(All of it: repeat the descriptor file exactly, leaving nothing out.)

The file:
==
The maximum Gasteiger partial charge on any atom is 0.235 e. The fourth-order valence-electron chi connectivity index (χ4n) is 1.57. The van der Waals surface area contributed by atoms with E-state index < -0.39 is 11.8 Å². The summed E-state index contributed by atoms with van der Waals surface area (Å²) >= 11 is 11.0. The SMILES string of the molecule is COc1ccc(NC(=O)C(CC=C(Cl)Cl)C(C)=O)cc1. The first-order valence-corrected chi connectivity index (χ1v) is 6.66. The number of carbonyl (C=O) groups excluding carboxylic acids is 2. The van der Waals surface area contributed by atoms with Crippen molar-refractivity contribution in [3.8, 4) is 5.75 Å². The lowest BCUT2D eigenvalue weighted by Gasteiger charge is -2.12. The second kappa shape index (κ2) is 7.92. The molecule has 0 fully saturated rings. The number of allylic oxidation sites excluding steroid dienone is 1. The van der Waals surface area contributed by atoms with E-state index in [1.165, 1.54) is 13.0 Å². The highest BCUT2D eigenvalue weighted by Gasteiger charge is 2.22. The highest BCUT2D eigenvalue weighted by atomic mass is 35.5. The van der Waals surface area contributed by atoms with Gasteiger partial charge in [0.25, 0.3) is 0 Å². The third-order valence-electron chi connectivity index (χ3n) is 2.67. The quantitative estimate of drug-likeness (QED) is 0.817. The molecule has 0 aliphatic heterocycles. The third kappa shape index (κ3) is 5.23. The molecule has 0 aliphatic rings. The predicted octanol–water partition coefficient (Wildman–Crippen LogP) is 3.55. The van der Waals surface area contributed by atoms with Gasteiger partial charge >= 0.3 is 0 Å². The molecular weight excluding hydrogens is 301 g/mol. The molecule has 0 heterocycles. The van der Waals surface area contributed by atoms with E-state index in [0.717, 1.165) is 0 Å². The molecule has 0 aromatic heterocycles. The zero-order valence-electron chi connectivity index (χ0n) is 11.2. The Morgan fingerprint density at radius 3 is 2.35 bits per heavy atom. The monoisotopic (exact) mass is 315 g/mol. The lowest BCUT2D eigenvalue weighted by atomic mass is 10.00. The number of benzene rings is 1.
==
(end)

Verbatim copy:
The maximum Gasteiger partial charge on any atom is 0.235 e. The fourth-order valence-electron chi connectivity index (χ4n) is 1.57. The van der Waals surface area contributed by atoms with E-state index < -0.39 is 11.8 Å². The summed E-state index contributed by atoms with van der Waals surface area (Å²) >= 11 is 11.0. The SMILES string of the molecule is COc1ccc(NC(=O)C(CC=C(Cl)Cl)C(C)=O)cc1. The first-order valence-corrected chi connectivity index (χ1v) is 6.66. The number of carbonyl (C=O) groups excluding carboxylic acids is 2. The van der Waals surface area contributed by atoms with Crippen molar-refractivity contribution in [3.8, 4) is 5.75 Å². The lowest BCUT2D eigenvalue weighted by Gasteiger charge is -2.12. The second kappa shape index (κ2) is 7.92. The molecule has 0 fully saturated rings. The number of allylic oxidation sites excluding steroid dienone is 1. The van der Waals surface area contributed by atoms with E-state index in [1.165, 1.54) is 13.0 Å². The highest BCUT2D eigenvalue weighted by Gasteiger charge is 2.22. The highest BCUT2D eigenvalue weighted by atomic mass is 35.5. The van der Waals surface area contributed by atoms with Gasteiger partial charge in [0.25, 0.3) is 0 Å². The third-order valence-electron chi connectivity index (χ3n) is 2.67. The quantitative estimate of drug-likeness (QED) is 0.817. The molecule has 0 aliphatic heterocycles. The third kappa shape index (κ3) is 5.23. The molecule has 0 aliphatic rings. The predicted octanol–water partition coefficient (Wildman–Crippen LogP) is 3.55. The van der Waals surface area contributed by atoms with Gasteiger partial charge >= 0.3 is 0 Å². The molecular weight excluding hydrogens is 301 g/mol. The molecule has 0 heterocycles. The van der Waals surface area contributed by atoms with E-state index in [0.717, 1.165) is 0 Å². The molecule has 0 aromatic heterocycles. The zero-order valence-electron chi connectivity index (χ0n) is 11.2. The Morgan fingerprint density at radius 3 is 2.35 bits per heavy atom. The monoisotopic (exact) mass is 315 g/mol. The lowest BCUT2D eigenvalue weighted by atomic mass is 10.00. The number of benzene rings is 1.